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All Quiet on the Western Front follows a group of German schoolboys, talked into enlisting at the beginning of World War I by their jingoistic teacher and sent to the Western Front, where their patriotism is destroyed by the harsh realities of combat.
It not only seeks to straddle the high dramatic of the silent era with the more staid aesthetics of the sound era, but it seeks to reveal wartime horror to such a heart-wrenching degree that it will undo war altogether.
The performances are also exemplary, but it is primarily a film of great moments -- the climactic sequence of the young conscript reaching out for a butterfly in the sun -- that, once seen, are never forgotten.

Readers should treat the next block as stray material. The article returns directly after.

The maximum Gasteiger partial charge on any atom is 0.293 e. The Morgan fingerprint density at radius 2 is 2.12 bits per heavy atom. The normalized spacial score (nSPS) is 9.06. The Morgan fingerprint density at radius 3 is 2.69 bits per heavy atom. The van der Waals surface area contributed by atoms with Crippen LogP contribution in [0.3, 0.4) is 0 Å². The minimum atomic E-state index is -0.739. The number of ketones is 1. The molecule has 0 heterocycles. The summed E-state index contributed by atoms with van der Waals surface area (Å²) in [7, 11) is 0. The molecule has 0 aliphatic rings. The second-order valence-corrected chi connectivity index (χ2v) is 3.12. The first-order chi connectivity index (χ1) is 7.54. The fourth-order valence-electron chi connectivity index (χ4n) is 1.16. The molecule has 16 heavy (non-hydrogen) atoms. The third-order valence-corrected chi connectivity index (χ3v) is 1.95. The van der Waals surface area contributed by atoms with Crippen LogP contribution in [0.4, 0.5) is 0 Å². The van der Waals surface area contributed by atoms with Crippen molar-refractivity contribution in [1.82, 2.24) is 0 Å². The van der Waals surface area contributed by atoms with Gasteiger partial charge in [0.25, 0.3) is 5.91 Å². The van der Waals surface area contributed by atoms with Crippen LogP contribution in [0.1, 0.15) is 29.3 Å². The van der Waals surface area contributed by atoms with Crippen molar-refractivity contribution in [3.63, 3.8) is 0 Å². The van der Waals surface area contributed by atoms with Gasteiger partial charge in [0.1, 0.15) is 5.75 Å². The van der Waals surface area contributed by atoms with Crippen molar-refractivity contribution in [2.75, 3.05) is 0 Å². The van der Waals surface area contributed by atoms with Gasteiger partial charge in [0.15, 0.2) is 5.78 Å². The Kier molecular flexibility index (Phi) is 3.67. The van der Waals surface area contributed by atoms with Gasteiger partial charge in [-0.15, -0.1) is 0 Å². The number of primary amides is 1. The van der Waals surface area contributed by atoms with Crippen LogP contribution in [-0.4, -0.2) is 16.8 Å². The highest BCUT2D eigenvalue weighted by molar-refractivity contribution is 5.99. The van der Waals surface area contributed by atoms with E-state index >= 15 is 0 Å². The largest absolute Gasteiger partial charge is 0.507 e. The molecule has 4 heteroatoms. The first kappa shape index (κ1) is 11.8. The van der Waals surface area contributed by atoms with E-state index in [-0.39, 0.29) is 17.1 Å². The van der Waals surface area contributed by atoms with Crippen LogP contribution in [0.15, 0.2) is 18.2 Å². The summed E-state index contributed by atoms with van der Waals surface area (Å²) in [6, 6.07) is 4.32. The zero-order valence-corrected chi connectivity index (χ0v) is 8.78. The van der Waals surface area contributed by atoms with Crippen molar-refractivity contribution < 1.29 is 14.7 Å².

The film's strength now derives less from its admittedly powerful but highly simplistic utterances about war as waste, than from a generally excellent set of performances (Ayres especially) and an almost total reluctance to follow normal plot structure.
So magnificent, so powerful, that it hardly behooves mere words to tell of its heart-rending appeal, of its dramatic fire, its breath-taking battle shots in which men stab and kill each other, for the glory of war.